Ramen, for some reason gets a bad rap. It could be the 1958 invention by Momofuku Ando, Top Ramen, that gives it the pentimento of poverty, rubism, and bad memories of undergraduate life. It could be some simple jingoism -whether from the gaijin viewpoint of Japanese culinary hegemony or the Japanese viewpoint of ramen's roots in Chinese culture. Many Japanese feel that ramen is not quite as Japanese as udon or soba. But like almost all food in Japan, it did come from elsewhere. And like many a culinary wonder in Japan, what becomes of this simple dish of noodles can be amazing.
Granted, there are a zillion ramen joints throughout Tokyo that leave much to be desired. Ah, but when you come upon a good one, mark it on the map. And when you come upon a great one, make it part of your life.
Case in point is the ramen from Menya Musashi Kodo. Today's choice was a simple, yet classic, variation - an aji tama shio ramen. And let's make that karai (味玉辛ら〜麺). That's a luscious bowl of perfectly cooked fresh ramen noodles with menya (salted, then reconstituted bamboo shoots, cha shu, a few shreds of Japanese leek, a couple of squares of nori, an egg perfectly cooked in shoyu and who-knows-what, all swimming in a rich broth red with hot spice. There's nothing quite like it after a grueling walk through the food department at Lon Lon, listening to incessant Christmas music. It makes it all worth it.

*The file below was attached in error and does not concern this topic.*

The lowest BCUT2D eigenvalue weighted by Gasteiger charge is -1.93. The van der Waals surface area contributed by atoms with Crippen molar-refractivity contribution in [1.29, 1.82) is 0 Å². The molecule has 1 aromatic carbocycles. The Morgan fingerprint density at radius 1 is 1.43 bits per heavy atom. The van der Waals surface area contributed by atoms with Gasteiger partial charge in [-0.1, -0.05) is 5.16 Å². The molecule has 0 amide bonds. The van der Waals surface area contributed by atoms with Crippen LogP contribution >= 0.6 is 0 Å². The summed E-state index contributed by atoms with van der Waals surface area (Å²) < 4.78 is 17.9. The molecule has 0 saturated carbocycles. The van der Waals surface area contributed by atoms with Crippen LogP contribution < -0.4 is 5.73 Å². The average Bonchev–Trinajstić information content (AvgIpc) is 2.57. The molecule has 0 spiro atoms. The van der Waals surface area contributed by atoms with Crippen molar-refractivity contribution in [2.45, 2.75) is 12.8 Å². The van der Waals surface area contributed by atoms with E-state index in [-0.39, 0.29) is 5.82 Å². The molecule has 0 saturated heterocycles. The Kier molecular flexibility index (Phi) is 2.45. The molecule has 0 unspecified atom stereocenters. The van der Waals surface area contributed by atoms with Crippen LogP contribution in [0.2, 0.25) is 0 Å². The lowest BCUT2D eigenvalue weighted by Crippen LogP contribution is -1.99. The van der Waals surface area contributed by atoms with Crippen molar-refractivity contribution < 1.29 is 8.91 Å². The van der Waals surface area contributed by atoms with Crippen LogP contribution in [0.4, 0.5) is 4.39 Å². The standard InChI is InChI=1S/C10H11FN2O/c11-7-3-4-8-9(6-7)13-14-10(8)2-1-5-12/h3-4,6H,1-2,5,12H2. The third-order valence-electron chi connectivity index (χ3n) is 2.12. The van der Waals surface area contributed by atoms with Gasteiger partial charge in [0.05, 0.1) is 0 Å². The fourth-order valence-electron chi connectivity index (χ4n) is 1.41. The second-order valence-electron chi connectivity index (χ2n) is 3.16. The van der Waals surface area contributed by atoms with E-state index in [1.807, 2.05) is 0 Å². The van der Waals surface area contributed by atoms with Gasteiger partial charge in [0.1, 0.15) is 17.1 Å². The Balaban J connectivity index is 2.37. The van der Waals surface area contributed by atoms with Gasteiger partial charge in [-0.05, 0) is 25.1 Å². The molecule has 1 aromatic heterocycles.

Let's talk about the ramen itself - the noodles. They are made from wheat, salt, water, and the special ingredient - kansui. Kansui is an alkaline mineral water, containing sodium carbonate, potassium carbonate, and sometimes a small amount of phosphoric acid. Kansui was named after the water from Inner Mongolia's Lake Kan which contained large amounts of these minerals and was said to be perfect for making these noodles. Making noodles with kansui give them a distinctive yellowish hue and a firm texture that holds up to rapid boiling. The ramen at Menya Musashi are about as perfect as a noodle can be. Toothsome, staying firm until the last drop of broth is slurped, they are the definition of ramen.
The cha shu, cut thin, is supremely flavorful. A little goes a long way. The eggs are a thing of true beauty. The soy-colored outer albumen gives way to a pearly whiteness. At the center the yolk is firm along the outer edge of the sphere, giving way to a perfectly liquid, gooey center. How do the Japanese cook eggs this way? The veggies and the nori, perfect in proportion and accent.
And the broth itself - amazing. Just karai enough to bring up a nice little sweat, nicely garlicky, hot, and rich.